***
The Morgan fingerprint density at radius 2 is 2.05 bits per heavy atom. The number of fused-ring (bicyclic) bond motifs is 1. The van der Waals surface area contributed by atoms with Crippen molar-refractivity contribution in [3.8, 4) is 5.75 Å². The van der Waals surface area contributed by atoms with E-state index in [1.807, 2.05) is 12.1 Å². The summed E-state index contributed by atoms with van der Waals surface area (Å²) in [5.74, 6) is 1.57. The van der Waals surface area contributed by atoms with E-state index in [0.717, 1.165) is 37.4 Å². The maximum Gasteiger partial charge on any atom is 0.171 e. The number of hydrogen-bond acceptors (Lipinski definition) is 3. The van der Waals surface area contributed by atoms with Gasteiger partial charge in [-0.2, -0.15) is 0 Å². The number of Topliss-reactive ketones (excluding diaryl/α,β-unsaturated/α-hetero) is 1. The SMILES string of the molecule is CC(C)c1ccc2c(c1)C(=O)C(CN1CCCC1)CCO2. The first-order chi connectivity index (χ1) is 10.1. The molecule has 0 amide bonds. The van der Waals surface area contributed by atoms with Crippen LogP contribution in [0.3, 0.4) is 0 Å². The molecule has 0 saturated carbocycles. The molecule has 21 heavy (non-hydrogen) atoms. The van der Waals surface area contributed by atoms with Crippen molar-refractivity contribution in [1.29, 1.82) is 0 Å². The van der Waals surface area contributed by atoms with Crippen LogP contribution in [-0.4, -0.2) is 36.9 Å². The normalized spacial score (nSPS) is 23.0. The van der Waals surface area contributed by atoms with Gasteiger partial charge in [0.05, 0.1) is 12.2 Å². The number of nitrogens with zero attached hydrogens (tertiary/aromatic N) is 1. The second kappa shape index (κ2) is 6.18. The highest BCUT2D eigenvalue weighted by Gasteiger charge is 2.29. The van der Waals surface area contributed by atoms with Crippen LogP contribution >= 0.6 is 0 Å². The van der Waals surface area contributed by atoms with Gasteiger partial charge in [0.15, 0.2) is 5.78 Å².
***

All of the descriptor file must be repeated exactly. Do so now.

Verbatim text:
The Morgan fingerprint density at radius 2 is 2.05 bits per heavy atom. The number of fused-ring (bicyclic) bond motifs is 1. The van der Waals surface area contributed by atoms with Crippen molar-refractivity contribution in [3.8, 4) is 5.75 Å². The van der Waals surface area contributed by atoms with E-state index in [1.807, 2.05) is 12.1 Å². The summed E-state index contributed by atoms with van der Waals surface area (Å²) in [5.74, 6) is 1.57. The van der Waals surface area contributed by atoms with E-state index in [0.717, 1.165) is 37.4 Å². The maximum Gasteiger partial charge on any atom is 0.171 e. The number of hydrogen-bond acceptors (Lipinski definition) is 3. The van der Waals surface area contributed by atoms with Gasteiger partial charge in [-0.2, -0.15) is 0 Å². The number of Topliss-reactive ketones (excluding diaryl/α,β-unsaturated/α-hetero) is 1. The SMILES string of the molecule is CC(C)c1ccc2c(c1)C(=O)C(CN1CCCC1)CCO2. The first-order chi connectivity index (χ1) is 10.1. The molecule has 0 amide bonds. The van der Waals surface area contributed by atoms with Crippen LogP contribution in [0.3, 0.4) is 0 Å². The molecule has 0 saturated carbocycles. The molecule has 21 heavy (non-hydrogen) atoms. The van der Waals surface area contributed by atoms with Crippen molar-refractivity contribution in [1.29, 1.82) is 0 Å². The van der Waals surface area contributed by atoms with Crippen LogP contribution in [-0.4, -0.2) is 36.9 Å². The normalized spacial score (nSPS) is 23.0. The van der Waals surface area contributed by atoms with Gasteiger partial charge in [0.05, 0.1) is 12.2 Å². The number of nitrogens with zero attached hydrogens (tertiary/aromatic N) is 1. The second kappa shape index (κ2) is 6.18. The highest BCUT2D eigenvalue weighted by Gasteiger charge is 2.29. The van der Waals surface area contributed by atoms with Crippen LogP contribution >= 0.6 is 0 Å². The van der Waals surface area contributed by atoms with Gasteiger partial charge in [0.15, 0.2) is 5.78 Å².